Let’s Get Real about Passion at Work
Everyone wants to have passion in their work. We want a job that’s engaging, and to be led by people who care about an overarching mission. People will spend their careers, jumping from job to job, simply trying to find a place that aligns with their passion.
Passion in the workplace is a positive, inspiring force. Passion is contagious; when someone exudes excitement about something, others around them will crave that same sort of intensity. Indeed, passion, when channeled properly, is one of the most powerful motivators out there.
However, when that energy isn’t adequately controlled, things can quickly go awry. When a leader’s energy and the energy of those on the receiving end are out of sync, it can be off-putting and actually have the opposite effect of what’s intended. One of the most famous examples of this is 2004 presidential candidate Howard Dean. Dean was a leading candidate for the Democratic nomination, until he let loose the “Dean Scream.” Standing on a stage after a caucus, red-faced and overly animated, he appeared a little unhinged with enthusiasm to an audience at home who was just getting to know him. His scream became a meme, and dashed his presidential hopes. (He has since joked about it, redeeming himself with some self-deprecating humor.)
Showing the right amount of energy is more difficult than it appears. As leaders, we want to inspire, but how do we do that without going over the top? We need to maintain credibility and realism. How can we calibrate our energy to the appropriate levels? What’s the right amount of passion? Here are some guidelines to get to that sweet spot.
Find your passion in the message.
In order to inspire others, we first need to recognize how our own passion manifests. Take time to figure out what lights you up first. If you have a message to convey, know what you truly care about within it before you state anything out loud.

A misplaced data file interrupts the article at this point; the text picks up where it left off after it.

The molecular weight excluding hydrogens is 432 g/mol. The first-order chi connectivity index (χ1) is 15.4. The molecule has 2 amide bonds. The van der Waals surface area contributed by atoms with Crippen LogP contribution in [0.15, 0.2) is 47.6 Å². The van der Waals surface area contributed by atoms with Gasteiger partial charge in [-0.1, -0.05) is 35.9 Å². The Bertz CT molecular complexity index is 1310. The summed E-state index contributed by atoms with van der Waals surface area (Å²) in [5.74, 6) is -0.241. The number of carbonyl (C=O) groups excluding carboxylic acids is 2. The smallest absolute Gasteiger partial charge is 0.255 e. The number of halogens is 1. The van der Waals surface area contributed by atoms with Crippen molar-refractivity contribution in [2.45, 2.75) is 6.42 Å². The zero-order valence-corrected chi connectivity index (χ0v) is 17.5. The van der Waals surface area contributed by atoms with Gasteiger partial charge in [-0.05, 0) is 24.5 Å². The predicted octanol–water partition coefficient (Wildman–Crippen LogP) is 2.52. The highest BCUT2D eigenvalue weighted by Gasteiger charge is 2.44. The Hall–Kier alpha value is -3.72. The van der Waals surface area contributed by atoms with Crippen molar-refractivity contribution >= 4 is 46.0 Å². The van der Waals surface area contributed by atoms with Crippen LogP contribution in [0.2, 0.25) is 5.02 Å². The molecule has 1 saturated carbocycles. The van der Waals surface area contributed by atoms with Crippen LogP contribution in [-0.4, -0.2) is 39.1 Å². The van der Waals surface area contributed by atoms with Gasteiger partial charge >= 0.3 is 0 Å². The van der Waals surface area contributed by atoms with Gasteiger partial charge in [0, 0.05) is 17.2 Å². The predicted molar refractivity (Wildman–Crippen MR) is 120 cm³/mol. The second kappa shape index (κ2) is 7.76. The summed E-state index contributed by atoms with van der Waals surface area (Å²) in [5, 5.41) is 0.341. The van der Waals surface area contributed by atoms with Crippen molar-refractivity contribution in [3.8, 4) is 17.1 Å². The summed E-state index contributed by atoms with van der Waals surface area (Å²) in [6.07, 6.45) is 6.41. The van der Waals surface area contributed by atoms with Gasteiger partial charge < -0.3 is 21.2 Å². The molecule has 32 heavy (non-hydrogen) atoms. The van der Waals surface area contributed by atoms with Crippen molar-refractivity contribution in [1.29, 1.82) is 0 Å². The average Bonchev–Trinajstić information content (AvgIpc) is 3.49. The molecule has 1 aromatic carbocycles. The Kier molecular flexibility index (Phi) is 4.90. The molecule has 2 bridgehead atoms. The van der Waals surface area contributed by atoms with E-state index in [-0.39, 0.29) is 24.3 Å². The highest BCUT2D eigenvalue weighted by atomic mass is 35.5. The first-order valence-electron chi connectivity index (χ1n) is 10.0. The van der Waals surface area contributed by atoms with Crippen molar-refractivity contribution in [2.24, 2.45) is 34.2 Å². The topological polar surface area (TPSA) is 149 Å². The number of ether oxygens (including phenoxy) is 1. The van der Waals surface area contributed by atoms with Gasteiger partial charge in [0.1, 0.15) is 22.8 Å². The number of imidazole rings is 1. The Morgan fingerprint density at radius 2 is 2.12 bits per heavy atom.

Passion exists in the realm of emotion, and there’s an energetic transference that’s occurring. When you show your conviction, how do you want others to feel? Once you fully understand your message, then you can figure out the best way to convey that energy to others.
Calibrate your energy to your environment.
Your passion needs to be tailored to the situation at hand. Too much and you get the Dean Scream effect. Too little and there’s a disconnect.
Here’s one way to think about it. In order to successfully calibrate your excitement, consider your energy on a scale of one to ten. Then do the same for your audience. Now, strive for achieving an energy level that’s the average of those two scores.
Here’s an example of this strategy in action: let’s say you’re trying to persuade an employee to take on a new project. Your excitement may be a 10 (very enthusiastic) and she may be a 5 (on the fence). In order to effectively communicate with her, you should dial your energy down to about a 7.5. You want to temper your excitement because if you talk to her at your full 10, you run the risk of overwhelming the conversation.
If you’re engaging with a group, then individual members’ energy levels will likely differ. Feel free to query the group to get a sense of the tenor.
While there is some math involved, this is in no way an exact science. Use your intuition to gauge the room’s energy. Look for clues, such as positive body language, for indicators of engagement. Are people nodding their heads? Leaning toward you? Or do they have folded arms and wandering eyes?
State how you feel.
In the business world, we’re taught to be stoic and to convey authority and steadfastness. However, the downside to this posture is that we often fail to show how we actually feel. To convey your energy, you must convey passion in a way that others can understand. Consider the language that you use. Often we weaken our points by adopting vanilla language that’s devoid of any real sentiment. Use emotion words – like excited, frustrated, anxious, pumped – to take some of the guesswork out of it. If you want people to know how you feel, tell them.
Role model what you want to see.
Energy spreads so you might as well spread the positive. If you’re excited about something, others will get excited too. As a leader, it’s your job to model how much energy others should have for the task at hand. If you don’t care, then they certainly won’t muster the energy to care.
Consider your energy as a strategy to inspire others. Just as you practice message points, also practice the energetic connection you wish to make. We are inspired by both the head and the heart. There’s no reason to exclude either.
Kristi Hedges is a senior leadership coach, speaker and the author of The Inspiration Code and The Power of Presence. You can find more articles at thehedgescompany.com or on Harvard Business Review and Forbes.
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